EGU General Assembly 2021
© Author(s) 2021. This work is distributed under
the Creative Commons Attribution 4.0 License.

The Arctic Rain on Snow Study

Andrew Barrett and Mark Serreze
Andrew Barrett and Mark Serreze
  • University of Colorado, CIRES, NSIDC, Denver, United States of America (

When rain falls on an existing cover of snow, followed by low temperatures, or falls as freezing rain, it can leave a hard crust. These Arctic rain on snow (ROS) events can profoundly influence the physical environment, animals, and human livelihoods. Impacts can be immediate (e.g., on human travel, herding, or harvesting) or evolve or accumulate, leading, for example, to massive starvation-induced die offs of reindeer, caribou and musk oxen. The international Arctic Rain on Snow Study (AROSS) will detect and catalogue ROS events, and study their impacts, addressing human-environment relationships, associated meteorological conditions, and challenges in their detection. We offer a path forward to anticipate and mitigate impacts through knowledge co-production. Although ROS events can be detected, and their intensity and trends across the Arctic region evaluated by combining data from satellite remote sensing, atmospheric reanalyses and meteorological station records, information most germane to impacts, such as the thickness of ice layers, how ice layers form within a snowpack, and antecedent conditions that can amplify impacts, can only be obtained through collaboration with local and Indigenous knowledge-holders.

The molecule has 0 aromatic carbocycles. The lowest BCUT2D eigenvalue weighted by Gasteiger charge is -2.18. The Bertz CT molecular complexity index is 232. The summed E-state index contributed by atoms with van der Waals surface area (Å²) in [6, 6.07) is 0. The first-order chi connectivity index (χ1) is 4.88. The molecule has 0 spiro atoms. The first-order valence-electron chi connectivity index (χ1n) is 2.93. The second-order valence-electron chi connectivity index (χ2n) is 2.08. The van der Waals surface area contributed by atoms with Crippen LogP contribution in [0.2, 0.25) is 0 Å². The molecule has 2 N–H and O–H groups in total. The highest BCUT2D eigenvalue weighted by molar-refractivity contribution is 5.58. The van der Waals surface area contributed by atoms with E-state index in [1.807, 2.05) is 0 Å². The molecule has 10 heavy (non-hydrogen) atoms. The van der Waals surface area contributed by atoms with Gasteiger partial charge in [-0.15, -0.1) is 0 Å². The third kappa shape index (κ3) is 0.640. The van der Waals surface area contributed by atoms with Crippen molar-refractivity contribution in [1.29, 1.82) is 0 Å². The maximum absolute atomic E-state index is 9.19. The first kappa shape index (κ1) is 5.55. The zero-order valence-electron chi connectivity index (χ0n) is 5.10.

How to cite: Barrett, A. and Serreze, M.: The Arctic Rain on Snow Study, EGU General Assembly 2021, online, 19–30 Apr 2021, EGU21-13980,, 2021.

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